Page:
3. From a performance standpoint they are all pretty close. The products are very mature so you don't see one vendor way ahead anymore.

    Now some devices have lots more features like support for disk or firewalls or a number of other things. You would have to read carefully to be sure you do lose those feature when you use the device as a AP.

    You key problem is going to be getting a ethernet cable part way to the new location. If you could get it into the same room then you should have excellent coverage and also have the option to plug a ethernet cable in to the AP and have ethernet all the way.
  4. I ended up getting the Airport Express today... So far its pretty good though my only gripe besides the cost is the Ethernet is only 10/100 instead of gigabit... Already had an Ethernet cord going to the room to serve the desktop, so that was thankfully not a problem (though getting it there a few years ago was)

    I ended up setting up the passwords and SSID's the same so devices can just roam between the 2, and its in bridge mode so they retain their addresses.

    Thanks for your input, I guess the limited range of 5GHz is just always going to be that way... I wonder how 802.11AC will ever survive being 5GHz only...
  5. I suppose in a way though the limited range of 5GHz is an asset, while it may still matter what channel your neighbor is using, it probably wont matter what is being used 2 houses down. Hopefully wireless AC wont ruin it though, as it is a lot faster (the 5GHz band)

    Also it would help in high density deployments if more devices used 5GHz
  6. We can hope there won't be issues with interference between people. The big problem with 802.1ac is it now wants to use groups of 4 channels or maybe even 8. There are only 1 or 2 blocks of 4 channels in most countries. There a few more but since the router must not use any channels that it detects radar on it only leaves these 1 or 2 that you can be sure won't randomly be disabled. This limitation on radar is there today but it is much easier to find groups of 1 or 2 channels.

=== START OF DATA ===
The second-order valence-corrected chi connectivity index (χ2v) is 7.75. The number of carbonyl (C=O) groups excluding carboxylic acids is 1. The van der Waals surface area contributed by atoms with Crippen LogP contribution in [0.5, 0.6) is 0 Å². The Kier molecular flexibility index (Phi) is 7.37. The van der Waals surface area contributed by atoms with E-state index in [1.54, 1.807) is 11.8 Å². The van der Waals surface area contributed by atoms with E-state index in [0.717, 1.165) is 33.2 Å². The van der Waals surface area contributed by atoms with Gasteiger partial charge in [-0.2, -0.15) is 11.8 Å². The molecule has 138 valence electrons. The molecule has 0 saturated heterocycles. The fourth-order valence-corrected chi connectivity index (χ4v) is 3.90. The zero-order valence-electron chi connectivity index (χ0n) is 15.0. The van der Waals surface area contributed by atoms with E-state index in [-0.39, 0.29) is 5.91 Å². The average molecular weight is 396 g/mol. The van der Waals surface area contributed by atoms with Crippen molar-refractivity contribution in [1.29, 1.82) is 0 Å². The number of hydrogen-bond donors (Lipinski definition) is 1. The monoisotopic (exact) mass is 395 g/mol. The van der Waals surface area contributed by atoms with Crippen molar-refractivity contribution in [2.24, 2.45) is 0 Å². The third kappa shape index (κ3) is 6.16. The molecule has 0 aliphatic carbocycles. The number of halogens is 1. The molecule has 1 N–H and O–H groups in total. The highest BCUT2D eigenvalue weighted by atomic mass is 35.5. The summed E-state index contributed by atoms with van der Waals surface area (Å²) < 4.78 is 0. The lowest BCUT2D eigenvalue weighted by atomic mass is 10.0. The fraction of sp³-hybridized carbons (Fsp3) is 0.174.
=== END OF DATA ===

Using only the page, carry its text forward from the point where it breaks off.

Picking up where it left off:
The routers that are saying 1750 speeds are assuming they can get 8 channels which can't be done in the US using 8 consecutive channels and avoiding radar. They use 2 discontinuous blocks of 4 which is a optional support in the current 802.11ac draft standard.

    Should be very interesting in a few years when 802.11ac is being used by a lot of people and we see reports of it doesn't work during certain periods of time....and it comes to find out a tv station was running its weather radar during that time.
  7. Thats what I was referring to when I said hopefully the limited range will help (prevent the band from being congested as easily). I think the idea of using so much spectrum is stupid and should almost be illegal (at least to sell a product that uses all of it to itself).

    Hopefully it isnt an issue, though it would be funny if everyone's AC routers stopped working because of radar